Network Vendors Aim High

A multi-billion-dollar contract to upgrade communications technology across
Air Force installations should benefit several network equipment vendors,
analysts said today.

The branch has earmarked up to $9 billion over five years for IT and
communications hardware, software and services under its Network Centric Solutions (NETCENTS) program.

The Air Force’s over-arching requirements are interoperability and security,
according to the Department of Defense. Work on the project will be
completed by 2009.

SG Cowen & Co. didn’t specify the exact value of the networking gear orders, but in a research
note this morning, analysts said, “One equipment vendor we
spoke with estimated the total opportunity for networking equipment could
potentially be between $300 million and $500 million.”

Air Force officials at each base will have a say in which data networking gear they choose
and from which vendor. This could give Cisco an edge since it’s done a lot of
business with the Air Force, analysts said. Foundry Networks
has also recently landed Air Force contracts.

It’s routine for federal agencies to tap multiple vendors for major
projects. The strategy limits the damage if a particular system goes
down and keeps pricing competitive.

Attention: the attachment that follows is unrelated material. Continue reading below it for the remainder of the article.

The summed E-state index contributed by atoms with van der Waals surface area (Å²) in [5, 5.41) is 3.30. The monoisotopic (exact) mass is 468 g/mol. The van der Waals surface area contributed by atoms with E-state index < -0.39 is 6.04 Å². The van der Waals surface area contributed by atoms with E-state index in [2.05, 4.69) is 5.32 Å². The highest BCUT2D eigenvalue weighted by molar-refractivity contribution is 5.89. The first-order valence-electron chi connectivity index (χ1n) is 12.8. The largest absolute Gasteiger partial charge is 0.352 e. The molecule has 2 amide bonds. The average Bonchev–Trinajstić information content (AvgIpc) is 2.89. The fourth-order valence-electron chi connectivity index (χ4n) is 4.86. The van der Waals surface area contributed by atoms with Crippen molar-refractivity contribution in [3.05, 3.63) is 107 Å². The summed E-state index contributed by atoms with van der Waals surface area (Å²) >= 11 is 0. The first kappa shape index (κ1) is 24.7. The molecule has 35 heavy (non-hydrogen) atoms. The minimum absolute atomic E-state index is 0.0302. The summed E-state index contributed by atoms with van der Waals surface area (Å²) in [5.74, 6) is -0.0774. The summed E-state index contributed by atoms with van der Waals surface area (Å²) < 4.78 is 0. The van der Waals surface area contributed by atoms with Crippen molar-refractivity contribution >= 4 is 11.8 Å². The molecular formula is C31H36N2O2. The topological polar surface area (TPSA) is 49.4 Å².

On the voice side, the Air Force has said it wants to standardize on Nortel
, Avaya , Lucent , Cisco or
Siemens , SG Cowen said. Lucent is part of a team put
together by Lockheed Martin, a main contractor chosen for NETCENTS.

Still, there should be plenty to go around.

“We believe Cisco, Foundry,
Extreme and Enterasys all stand to benefit, although Cisco’s entrenched
position within the Air Force will likely earn it the greatest share of
equipment spending under the contract,” SG Cowen said.

In other sector news, it will take longer for Nortel to recover from the
one-two combination of the telecom downturn and an accounting scandal that plagued its.
The company said third-quarter revenue will be lower than last quarter’s
$2.6 billion. And for the full year, the company expects its growth will be
in the mid-single digits, slower than the industry average.

Nortel recently delayed
issuing revised accounting statements because of the scope and complexity of
the task. Several civil suits and criminal investigations that grew out of
the accounting debacle also dog the company.

Despite the setbacks, CEO Bill Owens said in a statement that settling
accounting questions and revamping company strategy will position it for
growth in 2005. Investors weren’t as sanguine, pushing shares down 23 cents,
or 6 percent, to $3.57, in heavy morning trading.

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